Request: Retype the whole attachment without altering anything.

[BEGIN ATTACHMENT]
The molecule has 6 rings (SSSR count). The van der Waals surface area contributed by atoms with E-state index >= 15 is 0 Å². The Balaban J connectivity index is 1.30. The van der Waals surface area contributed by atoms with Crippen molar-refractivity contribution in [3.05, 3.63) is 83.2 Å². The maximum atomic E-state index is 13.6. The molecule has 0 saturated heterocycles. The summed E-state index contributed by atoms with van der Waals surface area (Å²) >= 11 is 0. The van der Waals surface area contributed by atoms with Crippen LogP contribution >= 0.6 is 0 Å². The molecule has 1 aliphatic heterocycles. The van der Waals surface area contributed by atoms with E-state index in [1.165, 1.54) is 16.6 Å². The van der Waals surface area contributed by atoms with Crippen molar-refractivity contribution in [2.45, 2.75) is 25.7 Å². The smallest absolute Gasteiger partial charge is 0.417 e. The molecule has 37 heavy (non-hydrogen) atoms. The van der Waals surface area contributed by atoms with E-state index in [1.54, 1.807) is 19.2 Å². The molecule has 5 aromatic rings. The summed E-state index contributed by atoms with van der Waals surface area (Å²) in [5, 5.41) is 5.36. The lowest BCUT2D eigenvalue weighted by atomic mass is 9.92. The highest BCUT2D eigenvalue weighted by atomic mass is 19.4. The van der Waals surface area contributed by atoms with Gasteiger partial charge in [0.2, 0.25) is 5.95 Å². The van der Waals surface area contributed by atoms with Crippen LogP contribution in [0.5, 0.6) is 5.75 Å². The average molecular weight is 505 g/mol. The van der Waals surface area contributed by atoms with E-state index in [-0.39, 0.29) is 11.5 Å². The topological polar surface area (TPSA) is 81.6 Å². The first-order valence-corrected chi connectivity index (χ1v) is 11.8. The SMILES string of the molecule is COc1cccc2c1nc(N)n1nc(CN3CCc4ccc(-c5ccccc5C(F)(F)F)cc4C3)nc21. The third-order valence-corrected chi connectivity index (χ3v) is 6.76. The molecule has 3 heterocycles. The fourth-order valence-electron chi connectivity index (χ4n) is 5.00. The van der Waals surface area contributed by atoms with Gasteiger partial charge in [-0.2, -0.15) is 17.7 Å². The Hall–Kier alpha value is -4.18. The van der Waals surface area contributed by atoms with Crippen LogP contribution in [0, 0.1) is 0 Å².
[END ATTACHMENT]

The molecule has 6 rings (SSSR count). The van der Waals surface area contributed by atoms with E-state index >= 15 is 0 Å². The Balaban J connectivity index is 1.30. The van der Waals surface area contributed by atoms with Crippen molar-refractivity contribution in [3.05, 3.63) is 83.2 Å². The maximum atomic E-state index is 13.6. The molecule has 0 saturated heterocycles. The summed E-state index contributed by atoms with van der Waals surface area (Å²) >= 11 is 0. The van der Waals surface area contributed by atoms with Crippen LogP contribution >= 0.6 is 0 Å². The molecule has 1 aliphatic heterocycles. The van der Waals surface area contributed by atoms with E-state index in [1.165, 1.54) is 16.6 Å². The van der Waals surface area contributed by atoms with Crippen molar-refractivity contribution in [2.45, 2.75) is 25.7 Å². The smallest absolute Gasteiger partial charge is 0.417 e. The molecule has 37 heavy (non-hydrogen) atoms. The van der Waals surface area contributed by atoms with E-state index in [1.54, 1.807) is 19.2 Å². The molecule has 5 aromatic rings. The summed E-state index contributed by atoms with van der Waals surface area (Å²) in [5, 5.41) is 5.36. The lowest BCUT2D eigenvalue weighted by atomic mass is 9.92. The highest BCUT2D eigenvalue weighted by atomic mass is 19.4. The van der Waals surface area contributed by atoms with Gasteiger partial charge in [0.2, 0.25) is 5.95 Å². The van der Waals surface area contributed by atoms with Crippen LogP contribution in [0.5, 0.6) is 5.75 Å². The average molecular weight is 505 g/mol. The van der Waals surface area contributed by atoms with E-state index in [-0.39, 0.29) is 11.5 Å². The topological polar surface area (TPSA) is 81.6 Å². The first-order valence-corrected chi connectivity index (χ1v) is 11.8. The SMILES string of the molecule is COc1cccc2c1nc(N)n1nc(CN3CCc4ccc(-c5ccccc5C(F)(F)F)cc4C3)nc21. The third-order valence-corrected chi connectivity index (χ3v) is 6.76. The molecule has 3 heterocycles. The fourth-order valence-electron chi connectivity index (χ4n) is 5.00. The van der Waals surface area contributed by atoms with Gasteiger partial charge in [-0.2, -0.15) is 17.7 Å². The Hall–Kier alpha value is -4.18. The van der Waals surface area contributed by atoms with Crippen LogP contribution in [0, 0.1) is 0 Å².